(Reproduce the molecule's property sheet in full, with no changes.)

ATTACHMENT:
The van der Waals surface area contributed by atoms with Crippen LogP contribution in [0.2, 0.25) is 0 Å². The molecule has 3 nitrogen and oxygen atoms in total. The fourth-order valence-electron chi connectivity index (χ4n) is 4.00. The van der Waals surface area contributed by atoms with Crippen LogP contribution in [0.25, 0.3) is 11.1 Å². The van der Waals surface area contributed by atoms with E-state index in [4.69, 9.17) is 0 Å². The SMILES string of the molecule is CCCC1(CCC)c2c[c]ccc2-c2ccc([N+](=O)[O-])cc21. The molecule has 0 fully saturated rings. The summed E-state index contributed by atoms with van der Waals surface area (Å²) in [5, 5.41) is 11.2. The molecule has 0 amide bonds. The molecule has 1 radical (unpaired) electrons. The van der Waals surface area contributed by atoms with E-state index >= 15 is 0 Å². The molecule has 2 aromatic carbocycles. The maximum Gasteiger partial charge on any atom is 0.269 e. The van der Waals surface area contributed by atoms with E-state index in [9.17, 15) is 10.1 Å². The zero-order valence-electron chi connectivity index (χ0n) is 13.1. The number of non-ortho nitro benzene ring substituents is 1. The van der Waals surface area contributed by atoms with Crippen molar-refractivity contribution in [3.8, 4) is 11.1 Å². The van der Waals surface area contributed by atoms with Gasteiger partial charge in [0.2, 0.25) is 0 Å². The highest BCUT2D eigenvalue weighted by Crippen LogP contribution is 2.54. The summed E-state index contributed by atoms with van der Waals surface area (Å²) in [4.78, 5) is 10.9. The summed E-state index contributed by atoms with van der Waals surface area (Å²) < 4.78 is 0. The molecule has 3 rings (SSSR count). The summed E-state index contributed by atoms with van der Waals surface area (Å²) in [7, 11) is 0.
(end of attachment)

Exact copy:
The van der Waals surface area contributed by atoms with Crippen LogP contribution in [0.2, 0.25) is 0 Å². The molecule has 3 nitrogen and oxygen atoms in total. The fourth-order valence-electron chi connectivity index (χ4n) is 4.00. The van der Waals surface area contributed by atoms with Crippen LogP contribution in [0.25, 0.3) is 11.1 Å². The van der Waals surface area contributed by atoms with E-state index in [4.69, 9.17) is 0 Å². The SMILES string of the molecule is CCCC1(CCC)c2c[c]ccc2-c2ccc([N+](=O)[O-])cc21. The molecule has 0 fully saturated rings. The summed E-state index contributed by atoms with van der Waals surface area (Å²) in [5, 5.41) is 11.2. The molecule has 0 amide bonds. The molecule has 1 radical (unpaired) electrons. The van der Waals surface area contributed by atoms with E-state index >= 15 is 0 Å². The molecule has 2 aromatic carbocycles. The maximum Gasteiger partial charge on any atom is 0.269 e. The van der Waals surface area contributed by atoms with E-state index in [9.17, 15) is 10.1 Å². The zero-order valence-electron chi connectivity index (χ0n) is 13.1. The number of non-ortho nitro benzene ring substituents is 1. The van der Waals surface area contributed by atoms with Crippen molar-refractivity contribution in [3.8, 4) is 11.1 Å². The van der Waals surface area contributed by atoms with Gasteiger partial charge in [0.2, 0.25) is 0 Å². The highest BCUT2D eigenvalue weighted by Crippen LogP contribution is 2.54. The summed E-state index contributed by atoms with van der Waals surface area (Å²) in [4.78, 5) is 10.9. The summed E-state index contributed by atoms with van der Waals surface area (Å²) < 4.78 is 0. The molecule has 3 rings (SSSR count). The summed E-state index contributed by atoms with van der Waals surface area (Å²) in [7, 11) is 0.